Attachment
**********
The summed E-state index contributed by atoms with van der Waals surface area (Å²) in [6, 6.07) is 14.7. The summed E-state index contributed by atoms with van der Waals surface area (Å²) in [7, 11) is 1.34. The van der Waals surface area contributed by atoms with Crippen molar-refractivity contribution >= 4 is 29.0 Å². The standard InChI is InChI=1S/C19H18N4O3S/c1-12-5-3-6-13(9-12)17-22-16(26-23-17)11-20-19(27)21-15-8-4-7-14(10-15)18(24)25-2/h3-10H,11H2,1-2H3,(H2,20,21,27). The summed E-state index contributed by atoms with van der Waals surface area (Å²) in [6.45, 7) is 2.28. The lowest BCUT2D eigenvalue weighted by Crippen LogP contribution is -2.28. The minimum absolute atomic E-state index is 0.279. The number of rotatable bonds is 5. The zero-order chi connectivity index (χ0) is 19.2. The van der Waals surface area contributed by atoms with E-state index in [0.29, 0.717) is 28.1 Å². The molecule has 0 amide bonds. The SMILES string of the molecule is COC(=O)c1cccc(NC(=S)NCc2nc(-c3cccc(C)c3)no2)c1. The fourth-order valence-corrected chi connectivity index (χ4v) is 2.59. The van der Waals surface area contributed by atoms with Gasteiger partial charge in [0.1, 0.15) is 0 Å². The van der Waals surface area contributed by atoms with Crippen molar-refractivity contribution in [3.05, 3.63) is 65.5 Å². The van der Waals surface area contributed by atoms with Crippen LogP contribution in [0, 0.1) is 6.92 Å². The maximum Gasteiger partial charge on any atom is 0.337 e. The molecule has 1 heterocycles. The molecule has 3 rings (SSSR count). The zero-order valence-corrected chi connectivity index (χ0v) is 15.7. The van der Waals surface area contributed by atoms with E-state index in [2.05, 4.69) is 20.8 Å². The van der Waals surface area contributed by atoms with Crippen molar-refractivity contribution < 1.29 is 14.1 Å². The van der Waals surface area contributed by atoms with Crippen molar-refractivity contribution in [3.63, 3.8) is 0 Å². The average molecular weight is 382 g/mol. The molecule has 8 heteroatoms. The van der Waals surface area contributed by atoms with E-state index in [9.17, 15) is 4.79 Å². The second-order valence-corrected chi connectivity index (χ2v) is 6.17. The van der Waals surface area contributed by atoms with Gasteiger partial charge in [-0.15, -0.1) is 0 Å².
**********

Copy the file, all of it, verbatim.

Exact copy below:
The summed E-state index contributed by atoms with van der Waals surface area (Å²) in [6, 6.07) is 14.7. The summed E-state index contributed by atoms with van der Waals surface area (Å²) in [7, 11) is 1.34. The van der Waals surface area contributed by atoms with Crippen molar-refractivity contribution >= 4 is 29.0 Å². The standard InChI is InChI=1S/C19H18N4O3S/c1-12-5-3-6-13(9-12)17-22-16(26-23-17)11-20-19(27)21-15-8-4-7-14(10-15)18(24)25-2/h3-10H,11H2,1-2H3,(H2,20,21,27). The summed E-state index contributed by atoms with van der Waals surface area (Å²) in [6.45, 7) is 2.28. The lowest BCUT2D eigenvalue weighted by Crippen LogP contribution is -2.28. The minimum absolute atomic E-state index is 0.279. The number of rotatable bonds is 5. The zero-order chi connectivity index (χ0) is 19.2. The van der Waals surface area contributed by atoms with E-state index in [0.29, 0.717) is 28.1 Å². The molecule has 0 amide bonds. The SMILES string of the molecule is COC(=O)c1cccc(NC(=S)NCc2nc(-c3cccc(C)c3)no2)c1. The fourth-order valence-corrected chi connectivity index (χ4v) is 2.59. The van der Waals surface area contributed by atoms with Gasteiger partial charge in [0.1, 0.15) is 0 Å². The van der Waals surface area contributed by atoms with Crippen molar-refractivity contribution in [3.05, 3.63) is 65.5 Å². The van der Waals surface area contributed by atoms with Crippen LogP contribution in [0, 0.1) is 6.92 Å². The maximum Gasteiger partial charge on any atom is 0.337 e. The molecule has 1 heterocycles. The molecule has 3 rings (SSSR count). The zero-order valence-corrected chi connectivity index (χ0v) is 15.7. The van der Waals surface area contributed by atoms with E-state index in [2.05, 4.69) is 20.8 Å². The van der Waals surface area contributed by atoms with Crippen molar-refractivity contribution < 1.29 is 14.1 Å². The van der Waals surface area contributed by atoms with Crippen molar-refractivity contribution in [3.63, 3.8) is 0 Å². The average molecular weight is 382 g/mol. The molecule has 8 heteroatoms. The van der Waals surface area contributed by atoms with E-state index in [9.17, 15) is 4.79 Å². The second-order valence-corrected chi connectivity index (χ2v) is 6.17. The van der Waals surface area contributed by atoms with Gasteiger partial charge in [-0.15, -0.1) is 0 Å².